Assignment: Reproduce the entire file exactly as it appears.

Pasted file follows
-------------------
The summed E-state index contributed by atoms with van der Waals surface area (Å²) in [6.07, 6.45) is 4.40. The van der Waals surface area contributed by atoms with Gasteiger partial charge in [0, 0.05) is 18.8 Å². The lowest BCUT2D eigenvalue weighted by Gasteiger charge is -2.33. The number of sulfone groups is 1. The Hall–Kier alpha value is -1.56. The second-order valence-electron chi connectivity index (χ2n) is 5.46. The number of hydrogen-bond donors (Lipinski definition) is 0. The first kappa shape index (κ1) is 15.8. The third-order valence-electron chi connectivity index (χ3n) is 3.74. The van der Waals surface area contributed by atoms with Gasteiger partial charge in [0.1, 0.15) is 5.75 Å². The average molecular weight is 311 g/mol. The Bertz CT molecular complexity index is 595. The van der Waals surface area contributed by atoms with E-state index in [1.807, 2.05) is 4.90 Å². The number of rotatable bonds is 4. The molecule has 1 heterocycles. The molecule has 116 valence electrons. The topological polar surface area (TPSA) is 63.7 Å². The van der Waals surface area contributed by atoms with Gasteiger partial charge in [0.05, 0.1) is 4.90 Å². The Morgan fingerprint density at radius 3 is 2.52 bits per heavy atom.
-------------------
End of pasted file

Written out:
The summed E-state index contributed by atoms with van der Waals surface area (Å²) in [6.07, 6.45) is 4.40. The van der Waals surface area contributed by atoms with Gasteiger partial charge in [0, 0.05) is 18.8 Å². The lowest BCUT2D eigenvalue weighted by Gasteiger charge is -2.33. The number of sulfone groups is 1. The Hall–Kier alpha value is -1.56. The second-order valence-electron chi connectivity index (χ2n) is 5.46. The number of hydrogen-bond donors (Lipinski definition) is 0. The first kappa shape index (κ1) is 15.8. The third-order valence-electron chi connectivity index (χ3n) is 3.74. The van der Waals surface area contributed by atoms with Gasteiger partial charge in [0.1, 0.15) is 5.75 Å². The average molecular weight is 311 g/mol. The Bertz CT molecular complexity index is 595. The van der Waals surface area contributed by atoms with E-state index in [1.807, 2.05) is 4.90 Å². The number of rotatable bonds is 4. The molecule has 1 heterocycles. The molecule has 116 valence electrons. The topological polar surface area (TPSA) is 63.7 Å². The van der Waals surface area contributed by atoms with Gasteiger partial charge in [0.05, 0.1) is 4.90 Å². The Morgan fingerprint density at radius 3 is 2.52 bits per heavy atom.